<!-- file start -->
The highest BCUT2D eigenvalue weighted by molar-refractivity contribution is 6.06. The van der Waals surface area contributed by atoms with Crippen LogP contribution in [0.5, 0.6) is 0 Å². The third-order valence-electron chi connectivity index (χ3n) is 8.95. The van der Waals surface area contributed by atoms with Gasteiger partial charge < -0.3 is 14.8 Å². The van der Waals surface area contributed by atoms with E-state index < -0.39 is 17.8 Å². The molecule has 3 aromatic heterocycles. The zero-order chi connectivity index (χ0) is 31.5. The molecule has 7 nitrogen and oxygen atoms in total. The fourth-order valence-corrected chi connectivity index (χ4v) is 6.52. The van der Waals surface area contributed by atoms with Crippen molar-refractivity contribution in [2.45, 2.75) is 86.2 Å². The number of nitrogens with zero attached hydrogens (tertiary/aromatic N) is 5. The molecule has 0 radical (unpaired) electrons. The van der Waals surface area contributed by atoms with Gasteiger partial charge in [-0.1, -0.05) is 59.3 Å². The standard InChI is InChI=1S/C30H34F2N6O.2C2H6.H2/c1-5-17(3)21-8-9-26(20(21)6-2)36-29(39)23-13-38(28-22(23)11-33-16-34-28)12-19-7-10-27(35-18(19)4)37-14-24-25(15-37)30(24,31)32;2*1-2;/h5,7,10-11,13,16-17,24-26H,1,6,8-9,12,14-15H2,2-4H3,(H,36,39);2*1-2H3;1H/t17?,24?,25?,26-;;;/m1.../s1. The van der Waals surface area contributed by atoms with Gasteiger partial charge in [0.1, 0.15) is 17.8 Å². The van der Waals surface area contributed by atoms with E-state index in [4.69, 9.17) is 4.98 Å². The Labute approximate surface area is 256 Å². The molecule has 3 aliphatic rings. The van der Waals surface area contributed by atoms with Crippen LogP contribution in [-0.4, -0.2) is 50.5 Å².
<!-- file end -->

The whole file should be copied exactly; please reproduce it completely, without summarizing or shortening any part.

The highest BCUT2D eigenvalue weighted by molar-refractivity contribution is 6.06. The van der Waals surface area contributed by atoms with Crippen LogP contribution in [0.5, 0.6) is 0 Å². The third-order valence-electron chi connectivity index (χ3n) is 8.95. The van der Waals surface area contributed by atoms with Gasteiger partial charge < -0.3 is 14.8 Å². The van der Waals surface area contributed by atoms with E-state index < -0.39 is 17.8 Å². The molecule has 3 aromatic heterocycles. The zero-order chi connectivity index (χ0) is 31.5. The molecule has 7 nitrogen and oxygen atoms in total. The fourth-order valence-corrected chi connectivity index (χ4v) is 6.52. The van der Waals surface area contributed by atoms with Crippen molar-refractivity contribution in [2.45, 2.75) is 86.2 Å². The number of nitrogens with zero attached hydrogens (tertiary/aromatic N) is 5. The molecule has 0 radical (unpaired) electrons. The van der Waals surface area contributed by atoms with Gasteiger partial charge in [-0.1, -0.05) is 59.3 Å². The standard InChI is InChI=1S/C30H34F2N6O.2C2H6.H2/c1-5-17(3)21-8-9-26(20(21)6-2)36-29(39)23-13-38(28-22(23)11-33-16-34-28)12-19-7-10-27(35-18(19)4)37-14-24-25(15-37)30(24,31)32;2*1-2;/h5,7,10-11,13,16-17,24-26H,1,6,8-9,12,14-15H2,2-4H3,(H,36,39);2*1-2H3;1H/t17?,24?,25?,26-;;;/m1.../s1. The van der Waals surface area contributed by atoms with Gasteiger partial charge in [0.1, 0.15) is 17.8 Å². The van der Waals surface area contributed by atoms with E-state index in [4.69, 9.17) is 4.98 Å². The Labute approximate surface area is 256 Å². The molecule has 3 aliphatic rings. The van der Waals surface area contributed by atoms with Crippen LogP contribution in [-0.4, -0.2) is 50.5 Å².